now become almost entirely a question of expediency. And such seemed to be the opinion of Major-General Pasley, the Government's Inspector of Railways, when he resorted to a sort of toss-up contrivance for ascertaining the best possible gauge to be authoritatively fixed and adopted for Irish railways. To that officer rt was remitted to investigate and report to the Government as to the best width of gauge, with a view to its adoption, if not in this country at least in the Sister Island, where the railway system was comparatively still in its infancy. But what was the result of this gentleman's inquiries on the subject? Supposing him to have possessed all the requisites for arriving at a sound conclusion on this im- portant question, from the way in which he dealt with it we must be inevitably led to conclude, that after all it resolves itself into a mere matter of chance—a toss-up affair, involving nothing of principle and but little of expediency in its solution! Had high hopes been entertained of an opposite tendency, this truly Irish ',aimed° ad absurdum method of disappointing such could not have been more successfully practised. The General's method was this. He set down the ges—good, bad, and indifferent—of all the railways existing in England and ur Scotland, and, diking the aggregate amount in feet, mches,and fractional parts, divided the same by the number of these lines, and thus arrived at an average produot of five feet three inches; which he accOrdingly. reported as the gauge ap- plicable to all, and in particular to lines of railway in Ireland. Such was the philosopidcprencipie resorted to by the General Inspector of Railways towards the solution of a question so important to the country at large. There belonged to it at least one distinguishing feature—that the gauge to be fixed upon for general adoption could by no possibility be that of any one of the lines enumerated in the process of selection; and thus-not one among them could derive from it any ex- clusive advantages: whether in joining in, or otherwise receiving and conferring reciprocal benefits in connexion with, the lines to be established in conformity with thialiaphazard solution of gauge. I. have dwelt perhaps too long on this part of the subject; but it is essential to show the question to be one of expediency under existing circumstances, and that there can be no measurement adopted possessing any peculiar properties for the purpose, either mystical or mechanical. The gauge of fonr-feet-eight-and-a-half niches—or, as it is called, "the common English gauge"—pervades almost the whole country North, South, and East of the M.enropolis. On the West, the Great Western and its connexions are laid down of a width far exceeding that of any other railway in the kingdom, the gauge being seven feet. The next largest gauge is that of two short lines in Scotland, of fifteen and seventeen miles re- spectively; which it has been resolved on, with the recent sanction of the Legisla- ture, to reduce from five-feet-six-inches to the common English gauge, so that They may join on and correspond with others of greater length about to he con- structed in that (the Dundee) quarter. The contemplated change has of course involved a sacrifice to expediency; because, were the question an open one, the majority of railway engineers themselves would doubtless prefer the five-and-a- half feet to the- four-feet-eight-and-a-half-inch gauge,—not certainly from any talismanic virtue in the former, but simply as affording an extent of space more convenient- for the locomotive Machinery, room for carriages sufficiently capacious, and additional security at high rates of speed, without involving any great extra expense either in first cost or future maintenance. These considerations come to be important elements in calculating the advantages to be derived from railway conveyance generally Throughout the country. It may be all very well in the neighbourhood ofthis mighty Metropolis, and as connecting the two coasts East and West, together with all the populous towns which lie between, and uniting them in an interchange almost unparalleled—it may be all very will to adopt giant dimensions where you stand in need of a giant's strength. But can it be reasonably contended, that where no such emergency exists, the same appliances rte necessary and expedient; and that they ought, therefore, to be established there by legislative enactment? Had such a view been acted on, the Sibthorps of our day would assuredly have had less cause for complaint as regards the rapidly mcreasingp valence of the railway system. Does at necessarily follow, then,, that the broad gauge must he reduced, and extremes be made to meet at some undefined, intermediate point? By no means. Whilst, on the one hand, we are restricted from any great enlargement by the width of viaducts,. bridges, tunnels, and stations, to say nothing of the enormous ameunt embarked.m.what is called " the plants " on existing lines of. railway we encounter, on the other hand, insuperable objections to reduction of breadth; arising not only from the vast expenditure already incurred on the " plants " wherever the broad gauge has been established, but also from the " great fact," that a higher rate of speed is admissible over it, at a risk proportionably dimi- nished; than is attainable over the common gauge. Recent experience may seem to controvert this; but it is not so. The and- dents on the Great Western, which have excited so much interest both in and out of Parliament daring the last and present week, are attributable to causes en- tirely unconnected with the gauge question: indeed, had it not been for the broad gauge theirtheir conIsequ.eneveese tileiecttohay.elpfoovr far to stand latimzustable than zail and the longitudinal sleeper adopted by Mr. Brunel for the Great Western have a tendency to produce a. splines/ reaction to the passing trains. This occasions an easy,, smooth motion; and at rates of speed even much higher than The ordinary rates, the risk is not increased in proportion, owing to what we shall call the greater breadth of base and the ponderous dimensions of the train. But all the parts, it will be readily perceived, must be of due relative proportions; otherwise effects will follow from high speeds of which ordinary rates have never been productive. A light four-wheeled luggage-waggon connected with the engine and tender, and proceeding at the rate of sixty-five or seventy miles an hour, as was the case in the occurrence of Tuesday week, seems to me to have been (excuse the comparison) like a pan tied to the tail of a mastiff, liable to be jerked about and tossed by the bounding speed of the powerful animal to which it had been thus attached. To remedy this last- mentioned. limit is an. easy matter, and it will of course be hereafter attended to. But the form of the rails is a different affair. To change these, an enormous outlay would be occasioned. At the same time, this should be done at Ieast on that portion of the line between London and Slough. The flat hollow plates of the Great Western, presenting as they do a much greater breadth than depth of section to the action of the stress to which they are subjected, are far less calculated for resistance than are those of the common form; which possess other advantages which I cannot now advert to. But why, it may be asked, restrict the improvement to the London and Slough portion Alm line? I would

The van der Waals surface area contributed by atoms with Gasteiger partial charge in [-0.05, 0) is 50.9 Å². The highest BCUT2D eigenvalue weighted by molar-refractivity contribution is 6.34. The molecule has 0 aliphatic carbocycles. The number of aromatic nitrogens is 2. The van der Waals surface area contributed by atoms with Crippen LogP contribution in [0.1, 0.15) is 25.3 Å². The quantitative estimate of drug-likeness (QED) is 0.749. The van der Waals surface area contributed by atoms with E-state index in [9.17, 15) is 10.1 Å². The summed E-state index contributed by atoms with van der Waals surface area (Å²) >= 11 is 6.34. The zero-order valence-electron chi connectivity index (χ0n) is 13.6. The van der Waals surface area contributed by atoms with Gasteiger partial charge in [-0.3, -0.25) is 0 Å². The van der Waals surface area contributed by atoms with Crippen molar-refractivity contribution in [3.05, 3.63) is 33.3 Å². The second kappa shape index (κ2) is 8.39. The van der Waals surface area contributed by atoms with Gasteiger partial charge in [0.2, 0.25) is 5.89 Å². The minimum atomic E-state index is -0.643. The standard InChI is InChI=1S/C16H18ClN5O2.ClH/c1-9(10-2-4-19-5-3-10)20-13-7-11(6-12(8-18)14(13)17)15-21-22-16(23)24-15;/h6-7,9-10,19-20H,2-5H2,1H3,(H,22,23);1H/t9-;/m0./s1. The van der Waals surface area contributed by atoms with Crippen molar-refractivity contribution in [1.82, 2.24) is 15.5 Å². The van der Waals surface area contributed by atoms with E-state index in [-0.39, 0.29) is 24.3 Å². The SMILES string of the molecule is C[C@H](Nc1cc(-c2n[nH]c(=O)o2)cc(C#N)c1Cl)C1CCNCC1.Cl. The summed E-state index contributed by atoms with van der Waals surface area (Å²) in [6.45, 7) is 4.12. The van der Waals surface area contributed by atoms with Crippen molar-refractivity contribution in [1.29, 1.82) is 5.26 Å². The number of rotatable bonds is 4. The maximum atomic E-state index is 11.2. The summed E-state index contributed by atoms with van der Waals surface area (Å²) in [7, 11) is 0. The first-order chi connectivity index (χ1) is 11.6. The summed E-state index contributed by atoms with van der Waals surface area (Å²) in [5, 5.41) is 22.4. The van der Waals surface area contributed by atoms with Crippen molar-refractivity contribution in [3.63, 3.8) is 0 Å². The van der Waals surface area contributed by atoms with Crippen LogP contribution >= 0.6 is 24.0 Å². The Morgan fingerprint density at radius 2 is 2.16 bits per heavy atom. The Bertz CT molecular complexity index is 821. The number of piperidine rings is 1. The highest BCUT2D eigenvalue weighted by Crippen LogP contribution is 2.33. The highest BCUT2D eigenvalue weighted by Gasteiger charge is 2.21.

de so in the first instance as an experiment., which would be found to bear a favourable comparison with the line generally; and especially as affording safety to Royalty, in which as loyal subjects and good citizens we are all deeply interested. . In conclusion, I would advert to the pernicious practice of putting heavy lug- gage, &c, on roofs of carriages on railways. 'The narrow gauge becomes thus more and more contracted in effect: the centre of gravity is raised in direct pro- portion to the additional amount of superincumbent weight, as is the risk of being %wet, and the violence attending such an occurrence. For the Board of Trade to interfere in this matter, would be quite in accordance with and a legitimate as well as praiseworthy exercise of the power intrusted to that department of the Executive. Why don't they? A word Motu Colonial Mends: let them look to it in time. To them the question remains still open for discussion and judicious settlement. To us it is foreclosed, and must therefore be left to those who may be led from their position to wrangle about it. It requires no gift of prophecy to foretell the issue-

For when disputes are wearied out, 'TM interest still resolves the doubt."

A PEAL-mai. Eacarmsrai.